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Effects of the US-Peru Trade Promotion Agreement

Obama (Source: Global Trade Review)

Also published on LatAm Observer.

The US-Peru Trade Promotion Agreement (TPA) came into effect on 1 February 2009. The Office of the USA Trade Representative claims that from 2009-2013 total trade between the countries increased from $9-16 billion. However, this increase in trade cannot be attributed solely to a FTA, more likely Peru’s quick recovery after the global recession had a greater effect.

The agreement has its roots in Andean Trade Preference Act (ATPA) between the US and Peru, Bolivia, Columbia and Ecuador. However, when this agreement expired the individual Andean nations opted for individual bilateral treaties with the US.

The TPA was created to eliminate tariffs between the two countries as well as give US investors the same right as local investors and allow the employment of US citizens in Peruvian companies. In addition to increasing foreign direct investment, the agreement also included clauses for the protection of the Peruvian environment. Supporters also claim that both countries are obligated to comply with international labour laws, in particular reducing the amount of child labour in Peru.

The website Public Citizen claims that in April 2006 60,000 signatures were submitted by Peruvian citizens requesting a referendum. However, the agreement was supported by then president Alejandro Toledo, although it has been heavily criticised by his successors Alan Garcia and Ollanta Humala.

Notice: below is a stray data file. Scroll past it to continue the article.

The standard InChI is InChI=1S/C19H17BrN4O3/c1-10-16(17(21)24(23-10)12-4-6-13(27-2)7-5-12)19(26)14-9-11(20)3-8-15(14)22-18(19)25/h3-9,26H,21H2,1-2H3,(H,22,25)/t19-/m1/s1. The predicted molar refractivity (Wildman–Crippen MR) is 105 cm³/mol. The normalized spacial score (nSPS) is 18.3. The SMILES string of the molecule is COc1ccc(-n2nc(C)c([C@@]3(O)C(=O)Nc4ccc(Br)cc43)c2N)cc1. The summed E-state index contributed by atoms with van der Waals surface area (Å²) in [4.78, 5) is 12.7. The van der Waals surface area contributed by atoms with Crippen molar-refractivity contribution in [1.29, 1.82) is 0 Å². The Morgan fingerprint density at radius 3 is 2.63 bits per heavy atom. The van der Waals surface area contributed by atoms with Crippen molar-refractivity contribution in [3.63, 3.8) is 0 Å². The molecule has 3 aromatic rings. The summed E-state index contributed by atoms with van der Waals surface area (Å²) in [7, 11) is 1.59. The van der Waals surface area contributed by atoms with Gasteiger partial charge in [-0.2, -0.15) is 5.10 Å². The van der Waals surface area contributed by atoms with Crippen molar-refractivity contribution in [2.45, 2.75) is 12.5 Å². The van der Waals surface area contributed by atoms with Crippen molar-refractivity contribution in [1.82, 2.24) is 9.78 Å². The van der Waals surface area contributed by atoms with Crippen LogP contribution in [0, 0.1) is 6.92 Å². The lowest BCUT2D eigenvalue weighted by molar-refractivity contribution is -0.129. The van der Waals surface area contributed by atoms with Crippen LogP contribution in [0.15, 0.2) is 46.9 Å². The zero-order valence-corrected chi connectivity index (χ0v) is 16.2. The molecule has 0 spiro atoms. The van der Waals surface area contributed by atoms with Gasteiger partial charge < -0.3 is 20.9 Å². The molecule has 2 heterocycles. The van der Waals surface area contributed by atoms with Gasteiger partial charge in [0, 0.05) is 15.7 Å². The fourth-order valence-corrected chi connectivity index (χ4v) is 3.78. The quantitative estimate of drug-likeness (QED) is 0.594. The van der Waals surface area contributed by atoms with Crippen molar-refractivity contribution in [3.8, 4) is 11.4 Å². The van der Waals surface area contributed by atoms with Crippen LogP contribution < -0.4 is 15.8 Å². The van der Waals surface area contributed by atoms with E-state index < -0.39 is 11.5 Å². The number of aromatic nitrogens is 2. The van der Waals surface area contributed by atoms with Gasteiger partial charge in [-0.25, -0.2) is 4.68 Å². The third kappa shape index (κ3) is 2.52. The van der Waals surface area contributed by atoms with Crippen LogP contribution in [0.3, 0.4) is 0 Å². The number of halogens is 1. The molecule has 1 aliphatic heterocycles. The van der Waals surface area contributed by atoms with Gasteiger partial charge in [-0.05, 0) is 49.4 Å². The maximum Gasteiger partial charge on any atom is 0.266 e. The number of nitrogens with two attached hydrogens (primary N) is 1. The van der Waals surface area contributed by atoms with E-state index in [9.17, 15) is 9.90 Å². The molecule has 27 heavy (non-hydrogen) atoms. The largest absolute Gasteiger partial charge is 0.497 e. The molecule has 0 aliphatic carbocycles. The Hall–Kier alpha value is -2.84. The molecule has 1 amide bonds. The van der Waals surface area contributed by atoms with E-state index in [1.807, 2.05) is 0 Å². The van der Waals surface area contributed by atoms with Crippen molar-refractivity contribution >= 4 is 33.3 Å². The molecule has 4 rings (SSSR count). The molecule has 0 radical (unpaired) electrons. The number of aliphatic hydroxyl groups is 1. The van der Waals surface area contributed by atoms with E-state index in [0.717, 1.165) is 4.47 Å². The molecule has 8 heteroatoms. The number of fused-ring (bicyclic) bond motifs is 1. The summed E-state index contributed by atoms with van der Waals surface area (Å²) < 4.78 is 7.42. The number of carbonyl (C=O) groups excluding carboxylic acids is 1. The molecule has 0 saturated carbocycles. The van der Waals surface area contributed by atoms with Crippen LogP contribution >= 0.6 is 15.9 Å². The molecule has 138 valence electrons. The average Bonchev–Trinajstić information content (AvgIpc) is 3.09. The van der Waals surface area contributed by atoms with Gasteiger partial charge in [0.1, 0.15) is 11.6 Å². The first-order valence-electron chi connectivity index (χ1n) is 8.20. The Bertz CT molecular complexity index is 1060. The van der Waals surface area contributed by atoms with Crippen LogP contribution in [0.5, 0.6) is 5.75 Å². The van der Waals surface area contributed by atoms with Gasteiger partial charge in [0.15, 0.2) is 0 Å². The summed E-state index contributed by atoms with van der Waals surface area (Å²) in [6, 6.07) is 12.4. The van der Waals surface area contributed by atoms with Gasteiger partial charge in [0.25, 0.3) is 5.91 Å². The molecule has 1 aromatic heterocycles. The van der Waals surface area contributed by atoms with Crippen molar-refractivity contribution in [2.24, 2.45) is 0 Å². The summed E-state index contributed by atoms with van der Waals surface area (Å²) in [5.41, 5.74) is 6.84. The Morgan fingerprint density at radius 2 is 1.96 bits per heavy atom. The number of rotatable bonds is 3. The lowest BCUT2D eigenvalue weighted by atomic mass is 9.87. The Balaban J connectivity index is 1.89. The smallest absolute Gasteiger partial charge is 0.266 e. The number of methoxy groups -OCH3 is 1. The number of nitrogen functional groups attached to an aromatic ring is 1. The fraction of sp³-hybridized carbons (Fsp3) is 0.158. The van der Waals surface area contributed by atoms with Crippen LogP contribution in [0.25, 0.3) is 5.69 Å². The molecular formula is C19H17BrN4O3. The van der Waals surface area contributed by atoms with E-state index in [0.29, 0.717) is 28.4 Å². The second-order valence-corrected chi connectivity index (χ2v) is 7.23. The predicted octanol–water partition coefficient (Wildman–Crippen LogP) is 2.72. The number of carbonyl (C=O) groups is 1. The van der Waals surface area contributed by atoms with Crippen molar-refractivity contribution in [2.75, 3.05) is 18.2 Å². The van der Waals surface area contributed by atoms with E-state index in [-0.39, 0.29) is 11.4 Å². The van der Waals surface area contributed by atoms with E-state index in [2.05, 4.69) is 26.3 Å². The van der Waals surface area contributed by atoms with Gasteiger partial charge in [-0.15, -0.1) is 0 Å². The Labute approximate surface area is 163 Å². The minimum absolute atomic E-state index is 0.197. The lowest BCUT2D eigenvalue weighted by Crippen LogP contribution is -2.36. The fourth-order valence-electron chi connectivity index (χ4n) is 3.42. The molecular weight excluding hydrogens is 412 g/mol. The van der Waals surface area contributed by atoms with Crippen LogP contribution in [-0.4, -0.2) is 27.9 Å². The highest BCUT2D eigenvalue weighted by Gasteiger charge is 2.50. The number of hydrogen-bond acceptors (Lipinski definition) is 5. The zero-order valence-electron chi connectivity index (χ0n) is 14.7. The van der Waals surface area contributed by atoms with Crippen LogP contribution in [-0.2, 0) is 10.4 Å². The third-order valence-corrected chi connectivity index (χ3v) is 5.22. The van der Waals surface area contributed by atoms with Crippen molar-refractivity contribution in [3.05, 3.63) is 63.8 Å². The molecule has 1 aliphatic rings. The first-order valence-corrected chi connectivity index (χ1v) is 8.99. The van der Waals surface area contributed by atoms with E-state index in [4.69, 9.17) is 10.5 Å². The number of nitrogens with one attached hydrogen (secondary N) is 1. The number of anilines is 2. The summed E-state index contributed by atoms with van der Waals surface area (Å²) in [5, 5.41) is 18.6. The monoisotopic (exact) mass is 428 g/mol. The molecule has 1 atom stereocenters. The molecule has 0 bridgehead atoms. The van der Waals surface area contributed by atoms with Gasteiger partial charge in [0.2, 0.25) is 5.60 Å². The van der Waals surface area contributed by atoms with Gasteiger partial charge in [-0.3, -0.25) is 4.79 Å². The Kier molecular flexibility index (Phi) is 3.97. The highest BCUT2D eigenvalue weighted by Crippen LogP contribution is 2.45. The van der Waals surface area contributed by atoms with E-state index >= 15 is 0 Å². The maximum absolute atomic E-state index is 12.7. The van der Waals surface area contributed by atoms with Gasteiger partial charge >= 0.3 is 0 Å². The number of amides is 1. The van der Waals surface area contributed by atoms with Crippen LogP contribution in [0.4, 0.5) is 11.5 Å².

It can be argued that bilateral treaties with the US forces the Andean nations to compete with each other for trade with US. Also the introduction of cheap US agricultural imports would hurt small farmers in Peru, possibly forcing them to switch to more profitable crops such as coca.

A higher level of integration with the world economy will naturally see the integration of more transnational corporations to the detriment of small/medium local firms. However, this usually has the effect of improving local production standards, bringing them up to international standards. This then lowers prices for consumers.

Critics describe the agreement as undemocratic as there was no public consultation as to the clauses of the agreement, which was then passed in a lame duck session. However, the TPA should be seen as part of a wider trend of trade liberalisation which includes the currently debated TPP and the Pacific Alliance.

 source: LatAm Observer